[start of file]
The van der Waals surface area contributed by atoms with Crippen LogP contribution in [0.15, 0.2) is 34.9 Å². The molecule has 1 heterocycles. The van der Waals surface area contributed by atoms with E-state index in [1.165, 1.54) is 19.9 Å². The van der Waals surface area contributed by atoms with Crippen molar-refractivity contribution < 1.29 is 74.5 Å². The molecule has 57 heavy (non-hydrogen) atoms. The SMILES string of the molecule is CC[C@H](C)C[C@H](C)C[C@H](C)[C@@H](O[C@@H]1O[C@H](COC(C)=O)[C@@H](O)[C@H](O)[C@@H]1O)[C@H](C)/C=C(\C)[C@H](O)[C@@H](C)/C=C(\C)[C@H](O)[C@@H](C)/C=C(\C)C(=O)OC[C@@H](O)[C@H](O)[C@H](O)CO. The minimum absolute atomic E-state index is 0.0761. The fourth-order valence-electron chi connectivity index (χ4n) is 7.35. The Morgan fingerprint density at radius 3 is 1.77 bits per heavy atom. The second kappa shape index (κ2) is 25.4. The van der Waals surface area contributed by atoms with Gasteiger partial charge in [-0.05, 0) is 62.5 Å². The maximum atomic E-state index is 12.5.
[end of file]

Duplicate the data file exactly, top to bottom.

The van der Waals surface area contributed by atoms with Crippen LogP contribution in [0.15, 0.2) is 34.9 Å². The molecule has 1 heterocycles. The van der Waals surface area contributed by atoms with E-state index in [1.165, 1.54) is 19.9 Å². The van der Waals surface area contributed by atoms with Crippen molar-refractivity contribution < 1.29 is 74.5 Å². The molecule has 57 heavy (non-hydrogen) atoms. The SMILES string of the molecule is CC[C@H](C)C[C@H](C)C[C@H](C)[C@@H](O[C@@H]1O[C@H](COC(C)=O)[C@@H](O)[C@H](O)[C@@H]1O)[C@H](C)/C=C(\C)[C@H](O)[C@@H](C)/C=C(\C)[C@H](O)[C@@H](C)/C=C(\C)C(=O)OC[C@@H](O)[C@H](O)[C@H](O)CO. The minimum absolute atomic E-state index is 0.0761. The fourth-order valence-electron chi connectivity index (χ4n) is 7.35. The Morgan fingerprint density at radius 3 is 1.77 bits per heavy atom. The second kappa shape index (κ2) is 25.4. The van der Waals surface area contributed by atoms with Gasteiger partial charge in [-0.05, 0) is 62.5 Å². The maximum atomic E-state index is 12.5.